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Washington said it will impose the tariffs on steel and aluminium imports from the European Union, Canada, Mexico at midnight.
The announcement prompted an immediate European threat of retaliation, with EU chief Jean-Claude Juncker saying "counter-balancing measures" would be announced within hours.
New York stocks extended opening losses after Commerce Secretary Wilbur Ross announced the tariffs.
European key markets also fell, having earlier been on the path to recovery as investors took a more sanguine view of an ongoing political crisis in Italy.
The euro reversed earlier gains as inflation in the eurozone rose to the ECB's target in May, fuelled by a huge increase in oil prices as the US decided to pull out of a nuclear deal with Iran.
Asian equities bounced back from Wednesday's mauling as fears of turmoil in Italy were soothed by conciliatory noises from the country's two biggest populist parties.
"Fears over an Italian snap election have receded," noted Joshua Mahony, market analyst at IG traders.
The news had provided relief to global markets beginning on Wednesday after they were sent spinning by the crisis in Italy - the eurozone's third biggest economy - which many feared could lead to fresh elections that could essentially become a referendum on euro membership.
In Frankfurt, shares in Deutsche Bank fell sharply, losing seven percent at the close, after the US Federal Deposit Insurance Commission classified the German lender among its "problem banks" according to a person familiar with the matter.
The designation adds to the woes facing the big German bank, which also was downgraded to "troubled condition" by the Federal Reserve, the Wall Street Journal reported.
Oil prices, meanwhile, diverged, with WTI futures, the US benchmark, down as American production has surged.
Brent, the reference for much of the rest of the world, rose amid fears of curbs on Iranian and Venezuelan production.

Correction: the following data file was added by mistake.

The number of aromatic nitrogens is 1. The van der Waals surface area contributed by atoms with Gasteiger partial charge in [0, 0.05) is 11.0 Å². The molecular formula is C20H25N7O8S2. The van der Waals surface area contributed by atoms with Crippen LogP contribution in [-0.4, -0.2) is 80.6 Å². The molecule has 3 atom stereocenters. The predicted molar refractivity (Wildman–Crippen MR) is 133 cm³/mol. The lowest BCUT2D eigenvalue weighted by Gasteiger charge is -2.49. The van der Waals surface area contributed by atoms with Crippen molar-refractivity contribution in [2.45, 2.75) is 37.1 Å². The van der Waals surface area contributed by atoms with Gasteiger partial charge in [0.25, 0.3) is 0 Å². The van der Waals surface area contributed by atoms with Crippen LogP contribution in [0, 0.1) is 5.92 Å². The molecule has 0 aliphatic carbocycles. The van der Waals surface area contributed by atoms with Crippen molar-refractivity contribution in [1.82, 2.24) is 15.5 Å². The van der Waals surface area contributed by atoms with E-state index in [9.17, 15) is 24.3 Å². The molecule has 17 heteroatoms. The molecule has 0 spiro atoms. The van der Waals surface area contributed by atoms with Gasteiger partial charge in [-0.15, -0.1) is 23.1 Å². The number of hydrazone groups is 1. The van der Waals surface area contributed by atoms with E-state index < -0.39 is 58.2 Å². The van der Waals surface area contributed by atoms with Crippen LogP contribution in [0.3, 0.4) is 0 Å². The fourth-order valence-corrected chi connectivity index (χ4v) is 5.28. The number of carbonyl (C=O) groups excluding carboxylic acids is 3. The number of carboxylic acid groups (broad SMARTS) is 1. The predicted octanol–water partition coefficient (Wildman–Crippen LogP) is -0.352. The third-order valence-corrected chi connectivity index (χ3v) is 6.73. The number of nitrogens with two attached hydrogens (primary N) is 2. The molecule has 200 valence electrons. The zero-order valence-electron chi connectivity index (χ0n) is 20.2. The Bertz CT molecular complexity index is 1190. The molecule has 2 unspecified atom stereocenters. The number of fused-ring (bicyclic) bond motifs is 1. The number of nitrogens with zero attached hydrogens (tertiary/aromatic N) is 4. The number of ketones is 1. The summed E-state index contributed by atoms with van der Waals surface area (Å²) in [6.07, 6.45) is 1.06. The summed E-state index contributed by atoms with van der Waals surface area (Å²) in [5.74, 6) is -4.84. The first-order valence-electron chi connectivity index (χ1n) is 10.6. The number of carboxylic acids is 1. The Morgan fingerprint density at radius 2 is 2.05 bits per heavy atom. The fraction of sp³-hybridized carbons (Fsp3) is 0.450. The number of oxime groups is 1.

Crude markets have been hammered since OPEC kingpin Saudi Arabia and Russia last week indicated they could lift a cap on production, which has supported prices for two years, as an oversupply crisis eases.
Investors are looking forward to the release on Friday of key US jobs figures, which could provide some idea about the Federal Reserve's plans for raising interest rates.
Payrolls firm ADP estimated US private sector job growth at 178,000 in May, down from 204,000 in April and slightly below analysts' expectations.
Key figures around 1555 GMT:
New York - Dow Jones: DOWN 0.6 per cent at 24,528.16 points
London - FTSE 100: DOWN 0.2 per cent at 7,678.20 (close)
Milan - FTSE MIB: DOWN 0.1 per cent at 21,784 (close)
Paris - CAC 40: DOWN 0.5 per cent at 5,398.40 (close)
Frankfurt - DAX 30: DOWN 1.4 per cent at 12,604.89 (close)
EURO STOXX 50: DOWN 1.0 per cent at 3,406.65
Tokyo - Nikkei 225: UP 0.8 per cent at 22,201.82 (close)
Hong Kong - Hang Seng: UP 1.4 per cent at 30,468.56 (close)
Shanghai - Composite: UP 1.8 per cent at 3,095.47 (close)
Euro/dollar: UP at US$1.1673 from US$1.1664 at 2100 GMT
Pound/dollar: UP at US$1.3284 from US$1.3281
Dollar/yen: DOWN at 108.75 yen from 108.91 yen
Oil - Brent Crude: UP 1 cent at US$77.73 per barrel
Oil - West Texas Intermediate: DOWN US$1.23 cents at US$66.99 per barrel